Plan to roast the pork the day before serving. The meat should be sliced thinly and it is best accomplished when it is cold. This sliced meat can then be warmed up or served room temperature or carried cold to a picnic. 1 whole shallot, slivered 3 1/2 pounds boneless pork loin Pepper to taste 2 tablespoons butter 1 tablespoons olive oil 2 tablespoons brandy 3 cups dry red wine 1/2 cup sweet vermouth 3 bay leaves 6 gratings fresh nutmeg or 1/2 teaspoon powdered nutmeg FOR THE ARTICHOKE SAUCE: 8 unmarinated canned artichoke hearts, drained and squeezed (reserve 1/2 cup liquid) 3 teaspoons dijon mustard Freshly grated black pepper 3 gratings of fresh nutmeg or 1/4 teaspoon powdered nutmeg
Poke slivers of the shallot into holes in the roast and season the roast liberally with pepper. Using a heavy roasting pot, preferably (but not essentially) oval in shape, melt butter over medium heat and add oil. When the fat is bubbling, carefully add the meat and brown it all over. When meat is brown, add the brandy and boil 2 minutes. Add the wine and vermouth and bring to a boil again and add the bay leaves and nutmeg. Allow mixture to boil briefly and then reduce heat to a simmer. Place a sheet of foil on the roast and cover the pot and cook very slowly for 2 1/2 hours, turning it every half hour. (If using smaller roast, calculate cooking at 40 minutes per pound or done at 170 degrees internal temperature). Drain and cool thoroughly. Wrap in foil and refrigerate to use next day.
To make the artichoke sauce, put artichoke hearts, liquid, mustard, and seasonings into food processor and process until a creamy consistency is reached. If too thick add water by teaspoonfuls. This yields 1 2/3 cups sauce, which is ample for a 3 1/2-pound roast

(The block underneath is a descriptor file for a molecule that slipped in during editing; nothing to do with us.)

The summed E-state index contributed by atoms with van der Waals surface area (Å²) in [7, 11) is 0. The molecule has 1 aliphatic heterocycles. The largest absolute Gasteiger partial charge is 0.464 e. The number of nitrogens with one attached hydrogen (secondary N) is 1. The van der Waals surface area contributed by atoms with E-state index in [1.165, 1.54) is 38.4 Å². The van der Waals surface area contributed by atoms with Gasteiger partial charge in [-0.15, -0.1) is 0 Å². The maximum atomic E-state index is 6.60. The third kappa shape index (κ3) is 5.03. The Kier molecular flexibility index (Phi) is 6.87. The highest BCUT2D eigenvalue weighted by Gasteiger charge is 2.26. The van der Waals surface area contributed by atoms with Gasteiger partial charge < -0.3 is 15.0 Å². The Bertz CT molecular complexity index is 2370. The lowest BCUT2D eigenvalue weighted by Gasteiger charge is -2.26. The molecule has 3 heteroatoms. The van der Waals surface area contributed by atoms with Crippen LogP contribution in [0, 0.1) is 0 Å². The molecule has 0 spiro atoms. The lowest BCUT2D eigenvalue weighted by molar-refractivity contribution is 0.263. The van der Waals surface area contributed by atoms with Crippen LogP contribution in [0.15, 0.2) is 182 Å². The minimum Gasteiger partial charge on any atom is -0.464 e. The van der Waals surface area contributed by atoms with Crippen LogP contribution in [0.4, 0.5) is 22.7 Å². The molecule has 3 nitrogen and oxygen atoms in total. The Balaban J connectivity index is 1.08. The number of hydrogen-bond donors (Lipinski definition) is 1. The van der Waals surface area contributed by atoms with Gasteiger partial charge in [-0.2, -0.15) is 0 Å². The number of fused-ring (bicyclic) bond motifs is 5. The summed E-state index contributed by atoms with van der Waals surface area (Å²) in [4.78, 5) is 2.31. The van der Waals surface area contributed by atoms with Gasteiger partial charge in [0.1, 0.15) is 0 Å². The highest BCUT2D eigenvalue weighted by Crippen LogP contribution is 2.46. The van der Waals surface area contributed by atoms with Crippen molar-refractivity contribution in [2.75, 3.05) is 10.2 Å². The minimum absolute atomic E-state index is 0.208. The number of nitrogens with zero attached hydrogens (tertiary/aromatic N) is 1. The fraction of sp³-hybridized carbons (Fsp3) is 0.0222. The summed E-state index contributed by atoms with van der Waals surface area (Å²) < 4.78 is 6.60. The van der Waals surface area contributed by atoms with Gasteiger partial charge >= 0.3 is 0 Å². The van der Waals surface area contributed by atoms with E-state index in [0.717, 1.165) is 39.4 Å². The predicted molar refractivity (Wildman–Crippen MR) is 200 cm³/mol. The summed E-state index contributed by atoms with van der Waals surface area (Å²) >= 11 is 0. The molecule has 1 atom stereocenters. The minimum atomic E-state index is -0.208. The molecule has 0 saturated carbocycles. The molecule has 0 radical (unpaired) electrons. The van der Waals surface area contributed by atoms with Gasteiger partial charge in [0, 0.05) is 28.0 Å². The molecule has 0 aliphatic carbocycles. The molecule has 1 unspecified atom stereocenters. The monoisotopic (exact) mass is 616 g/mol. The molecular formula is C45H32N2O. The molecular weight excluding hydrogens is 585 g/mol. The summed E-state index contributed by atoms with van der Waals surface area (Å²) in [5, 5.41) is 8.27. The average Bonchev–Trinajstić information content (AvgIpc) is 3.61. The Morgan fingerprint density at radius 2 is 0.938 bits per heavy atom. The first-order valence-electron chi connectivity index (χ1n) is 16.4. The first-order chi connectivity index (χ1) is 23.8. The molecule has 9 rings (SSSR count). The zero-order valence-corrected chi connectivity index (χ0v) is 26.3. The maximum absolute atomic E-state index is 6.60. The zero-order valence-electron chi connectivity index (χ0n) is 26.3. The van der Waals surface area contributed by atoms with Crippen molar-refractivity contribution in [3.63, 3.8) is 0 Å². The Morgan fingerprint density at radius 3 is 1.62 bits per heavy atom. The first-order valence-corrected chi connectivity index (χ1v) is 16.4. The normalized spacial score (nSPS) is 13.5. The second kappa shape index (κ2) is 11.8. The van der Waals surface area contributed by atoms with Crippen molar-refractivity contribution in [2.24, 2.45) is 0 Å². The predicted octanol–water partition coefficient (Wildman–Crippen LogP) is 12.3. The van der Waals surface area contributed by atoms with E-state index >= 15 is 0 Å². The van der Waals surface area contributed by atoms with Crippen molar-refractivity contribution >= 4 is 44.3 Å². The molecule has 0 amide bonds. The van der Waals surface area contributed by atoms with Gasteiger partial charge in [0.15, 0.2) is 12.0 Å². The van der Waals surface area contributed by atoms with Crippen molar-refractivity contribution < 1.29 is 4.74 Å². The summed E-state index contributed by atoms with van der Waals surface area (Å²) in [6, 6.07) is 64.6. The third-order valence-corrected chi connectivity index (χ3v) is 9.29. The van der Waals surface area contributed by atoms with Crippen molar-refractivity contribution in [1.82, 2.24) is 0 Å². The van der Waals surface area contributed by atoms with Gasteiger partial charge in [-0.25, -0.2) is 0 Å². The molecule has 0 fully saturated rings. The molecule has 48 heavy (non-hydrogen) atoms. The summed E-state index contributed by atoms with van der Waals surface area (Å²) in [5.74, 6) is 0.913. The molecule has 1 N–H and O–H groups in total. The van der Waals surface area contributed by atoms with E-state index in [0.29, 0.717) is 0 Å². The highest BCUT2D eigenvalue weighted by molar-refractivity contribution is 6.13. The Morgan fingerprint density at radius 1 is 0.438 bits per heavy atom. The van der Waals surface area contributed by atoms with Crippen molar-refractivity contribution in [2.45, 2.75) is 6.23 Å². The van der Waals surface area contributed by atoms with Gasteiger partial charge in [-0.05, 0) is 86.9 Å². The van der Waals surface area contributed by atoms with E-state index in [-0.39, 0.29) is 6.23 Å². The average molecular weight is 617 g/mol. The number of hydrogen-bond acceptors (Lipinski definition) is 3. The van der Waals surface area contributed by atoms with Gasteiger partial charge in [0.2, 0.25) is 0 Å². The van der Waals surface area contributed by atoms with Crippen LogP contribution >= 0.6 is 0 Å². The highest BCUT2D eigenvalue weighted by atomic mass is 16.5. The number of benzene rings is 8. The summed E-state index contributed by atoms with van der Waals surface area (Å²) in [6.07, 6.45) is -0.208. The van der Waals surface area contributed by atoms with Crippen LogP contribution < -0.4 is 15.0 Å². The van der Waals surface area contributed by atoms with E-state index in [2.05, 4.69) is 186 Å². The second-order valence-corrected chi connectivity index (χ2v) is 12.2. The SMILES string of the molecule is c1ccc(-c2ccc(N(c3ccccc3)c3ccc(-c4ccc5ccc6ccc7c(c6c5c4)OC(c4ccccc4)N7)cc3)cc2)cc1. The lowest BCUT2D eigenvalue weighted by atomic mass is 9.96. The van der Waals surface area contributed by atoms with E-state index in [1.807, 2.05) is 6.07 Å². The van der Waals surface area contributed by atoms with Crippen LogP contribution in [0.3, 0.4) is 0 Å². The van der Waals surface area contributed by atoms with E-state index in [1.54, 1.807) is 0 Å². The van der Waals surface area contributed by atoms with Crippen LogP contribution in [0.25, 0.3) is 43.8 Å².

To serve, slice meat thinly and reheat slowly with foil covering. Serve on large platter, spoon sauce over meat and garnish with watercress if desired. This can also be served cold or room temperature. PETTI DI POLLO ALLA PASQUALE (Osteria Natalino) (4 servings) 1/2 cup dried funghi porcini mushrooms 1/2 cup fresh or frozen peas 2 whole chicken breasts (4 or 5 ounces each), boned and separated Salt and pepper to taste 1 tablespoon olive oil
1 tablespoon butter 3/4 cup dry vermouth 1 ounce (roughly) thin slices prosciutto (Smithfield ham may be substituted if very thinly sliced) 4 thin slices fontina cheese 2 or 3 tablespoons tomato sauce (recipe below) or just barely cooked tomatoes
Soak mushrooms in 1/2 cup boiling water about 20 minutes. Defrost frozen peas in boiling water or parboil fresh peas very briefly, just to take the rawness out. Place breast pieces between pieces of waxed paper and flatten them by pounding. Drain mushrooms and reserve brown liquid. Chop the mushrooms by hand into small, but not fine, pieces. Salt and pepper the chicken pieces. Saute' in the oil and butter in a heavy skillet 1 1/2 minutes per side and place them on a baking dish and cover with foil; set aside.